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Ford to relocate battery, hybrid work to metro area

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Ford to relocate battery, hybrid work to metro area

About 220 jobs to be created at 3 sites for 5 vehicles, it says



Ford is investing $135 million to bring battery pack and hybrid vehicle transmission production to metro Detroit. The work is currently done in Mexico and Japan.

The move will result in 40 new jobs at the company's Rawsonville plant in Ypsilanti, 130 new jobs at the Van Dyke transmission plant in Sterling Heights and 50 new jobs for electric vehicle engineers in Dearborn.

Ford employs about 780 workers at Rawsonville. They produce air filters, starters and carbon canisters. Hiring for the new positions will begin closer to the 2012 start of production, a Ford spokeswoman said.

It is unclear how many of the new hourly jobs might go to new workers whom Ford could pay a lower wage of about $14 an hour. The company has about 450 UAW workers on layoff status.

Mark Fields, Ford president for the Americas, said Monday that labor agreements require Ford "to provide jobs to the surplus labor that we have. Once we do that, we will look to hire entry-level people."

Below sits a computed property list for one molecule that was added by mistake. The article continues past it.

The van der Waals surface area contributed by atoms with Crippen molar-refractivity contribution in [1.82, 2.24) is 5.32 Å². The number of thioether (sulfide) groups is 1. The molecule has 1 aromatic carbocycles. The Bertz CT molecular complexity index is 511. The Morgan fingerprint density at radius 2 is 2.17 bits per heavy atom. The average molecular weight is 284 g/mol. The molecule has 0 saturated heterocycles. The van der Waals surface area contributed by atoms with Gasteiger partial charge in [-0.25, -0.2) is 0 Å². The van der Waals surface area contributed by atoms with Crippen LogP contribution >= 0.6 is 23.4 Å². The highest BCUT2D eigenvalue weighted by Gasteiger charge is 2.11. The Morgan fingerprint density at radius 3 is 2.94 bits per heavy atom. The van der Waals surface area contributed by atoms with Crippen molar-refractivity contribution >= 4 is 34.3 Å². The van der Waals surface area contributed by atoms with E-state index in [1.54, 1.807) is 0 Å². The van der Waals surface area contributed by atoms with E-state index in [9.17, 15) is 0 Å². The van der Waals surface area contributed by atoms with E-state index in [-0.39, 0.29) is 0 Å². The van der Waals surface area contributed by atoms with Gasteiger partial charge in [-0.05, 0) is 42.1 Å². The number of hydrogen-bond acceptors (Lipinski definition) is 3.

The bulk of the investment, $125 million, is targeted for a new electric-drive HF 35 transaxle. Ford has purchased transaxles for its current hybrids -- Ford Escape and Fusion, Mercury Mariner and Milan -- from Japanese supplier Aisin AW. The remaining $10 million is to go to new equipment at Rawsonville. Ford also was aided by $188 million in tax credits the Michigan Economic Growth Authority approved in January.

Ford plans to launch the following five new all-electric or hybrid gasoline-electric vehicles in the U.S. by 2012 and in Europe by 2013:

• Transit Connect Electric light commercial van for later this year in the U.S. and for 2011 in Europe.

• Focus Electric compact car in North America in 2011 and in Europe in 2012.

• Lincoln MKZ hybrid luxury sedan, which is to be available this fall in North America.

• A next-generation hybrid electric and plug-in hybrid electric vehicle based on Ford's global C-car platform in 2012.

• A C-MAX hybrid electric and plug-in hybrid electric for Europe in 2013.

The battery packs made in Rawsonville will only be used in the hybrid models, said Nancy Gioia, Ford director of global electrification.

The battery pack investment represents a renewal at Rawsonville -- a plant Ford considered closing as recently as 2006 after taking it back from Visteon. But UAW Local 898 agreed to cost reductions that made the plant more competitive and then explored new products beyond what Ford now makes there.

UAW Vice President Bob King thanked Gov. Jennifer Granholm for her commitment to making Michigan a hub for electric vehicle technology, and Ken Williams, Ford's manufacturing director for automatic transmission and axle operations, for supporting the shift back to U.S. production.

"Batteries were going into Korea, and China is developing its own electric vehicle industry and Gov. Granholm stepped up," King said.



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